Here’s what I’ve learnt from freezing myself every morning for the last two years, just hear me out…
I know you’re probably shivering just reading the title of this article, apprehensive at the thought of abandoning your warm and cosy showers. But its been over two years since I’ve started my day with anything other than icy-cold water, and I’m here to make the case that you should too. So grab a mug of hot coffee, get a blanket… you’re going to need it!
Today’s society is obsessed with comfort: Most of us live in heated homes, cover ourselves with clothes, and dress up warm if it’s cold outside. Our bodies, however, have evolved to handle much more intense conditions than we put ourselves through. This has been demonstrated by countless extraordinary humans, most notably perhaps being Wim Hof, a Dutch athlete who has completed feats like climbing Mount Everest to an altitude of 23,600 ft in nothing but shorts. Deliberately exposing ourselves to these harsher conditions, particularly the cold, can stimulate primal responses within our bodies, resulting in a number of profound benefits to our mental and physical well being.
Mental Health Benefits
If you ask Cambridge students what would improve their experience during term-time, they’ll probably tell you they’d like to be happier, less stressed, and more productive. What if I told you that cold showers can improve all of these things?
A significant boost in energy, alertness, productivity, and focus
When you first step into a cold shower, your body will tense up, your breathing will intensify, and you will feel a strong stress response being activated within your body. This is because exposure to cold water has been found to trigger a huge and immediate increase in adrenaline and noradrenaline levels, which are both hormones involved in the fight-or-flight response. A study has found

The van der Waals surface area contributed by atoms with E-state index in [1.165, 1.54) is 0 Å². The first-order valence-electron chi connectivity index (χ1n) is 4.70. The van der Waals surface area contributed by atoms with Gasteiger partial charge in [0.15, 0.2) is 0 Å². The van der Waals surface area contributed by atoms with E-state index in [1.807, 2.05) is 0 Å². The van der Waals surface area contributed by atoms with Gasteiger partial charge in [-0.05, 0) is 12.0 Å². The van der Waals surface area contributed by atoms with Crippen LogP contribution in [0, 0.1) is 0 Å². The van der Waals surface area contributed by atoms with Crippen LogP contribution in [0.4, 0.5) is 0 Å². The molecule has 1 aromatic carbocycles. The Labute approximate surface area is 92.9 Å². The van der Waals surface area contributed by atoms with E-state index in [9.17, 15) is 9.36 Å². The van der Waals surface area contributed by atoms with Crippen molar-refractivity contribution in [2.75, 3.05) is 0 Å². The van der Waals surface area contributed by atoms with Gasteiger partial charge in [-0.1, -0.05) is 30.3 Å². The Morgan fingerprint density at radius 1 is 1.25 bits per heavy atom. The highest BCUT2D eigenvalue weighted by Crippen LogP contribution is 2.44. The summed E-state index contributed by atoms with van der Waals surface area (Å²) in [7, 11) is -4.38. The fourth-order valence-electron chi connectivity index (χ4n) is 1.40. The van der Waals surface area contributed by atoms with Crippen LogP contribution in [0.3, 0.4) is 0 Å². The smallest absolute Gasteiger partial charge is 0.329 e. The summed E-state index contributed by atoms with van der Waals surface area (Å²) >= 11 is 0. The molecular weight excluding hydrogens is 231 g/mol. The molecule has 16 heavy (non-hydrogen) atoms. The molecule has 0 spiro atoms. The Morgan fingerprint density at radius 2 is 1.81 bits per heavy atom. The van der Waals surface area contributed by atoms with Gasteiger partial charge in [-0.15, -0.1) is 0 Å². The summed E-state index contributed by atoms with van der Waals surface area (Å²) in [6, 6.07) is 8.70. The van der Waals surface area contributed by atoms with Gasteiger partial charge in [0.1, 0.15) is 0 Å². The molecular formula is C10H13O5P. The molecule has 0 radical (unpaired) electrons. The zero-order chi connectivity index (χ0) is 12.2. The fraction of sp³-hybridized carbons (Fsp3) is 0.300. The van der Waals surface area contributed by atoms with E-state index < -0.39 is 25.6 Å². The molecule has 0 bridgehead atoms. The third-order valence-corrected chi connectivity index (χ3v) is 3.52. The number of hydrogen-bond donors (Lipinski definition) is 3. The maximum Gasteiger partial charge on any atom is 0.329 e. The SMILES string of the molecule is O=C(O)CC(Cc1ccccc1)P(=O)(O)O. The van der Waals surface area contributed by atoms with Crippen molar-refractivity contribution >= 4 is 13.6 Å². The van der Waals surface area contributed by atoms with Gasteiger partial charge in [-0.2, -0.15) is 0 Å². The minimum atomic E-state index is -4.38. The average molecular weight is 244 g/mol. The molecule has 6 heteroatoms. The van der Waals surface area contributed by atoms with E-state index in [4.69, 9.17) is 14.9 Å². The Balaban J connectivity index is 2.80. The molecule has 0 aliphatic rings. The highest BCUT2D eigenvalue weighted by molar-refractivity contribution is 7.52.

that stimulating this response in the morning can result in a lasting increase in productivity, creativity, and energy throughout the day, as well as a sustained decrease in stress levels. I usually wake up at eight am feeling groggy and unmotivated, but after forcing myself into a cold shower gives me big boost in energy and alertness that makes me want to get up and do something with my day!
Long-term stress management
When we encounter different stressful situations throughout the day, our mind plays a role in deciding whether to interpret the level of stress we feel as overwhelming or tolerable. Purposefully exposing ourselves every morning to this stress response stimulated by cold showers will, over time, raise the ceiling of this threshold, teaching the mind to become comfortable in states of higher stress.
You may have heard that cold exposure therapy has also been found to effectively relief symptoms of depression
. One reason for this is that our skin contains a highly-dense array of cold receptors which, in comfortable modern-life, are almost never triggered the way they were in our ancestors. Cold water will activate these receptors all at once, sending a jolt of electrical impulses to our brain, potentially stimulating a strong anti-depressive response.
Additionally, exposure to cold water has been found
to stimulate a slow but continuous rise in dopamine, to as high as two and a half times our baseline level – that’s comparable to the increase triggered by cocaine! Usually when an activity triggers a very large increase in dopamine (e.g. sex, drugs, video games etc.), following the relatively short-lived peak, our dopamine levels will crash to below our baseline – making us feel unmotivated and less happy. Cold showers, however, can lead to a sustained rise in dopamine of up to three hours, which then slowly decreases back to our baseline without crashing below it. This high dopamine state will bring a significant increase in: Motivation, energy, focus, alertness, and happiness. This response may reduce in intensity as you become more tolerant to the cold; however, you will still experience all of the benefits that I mentioned above.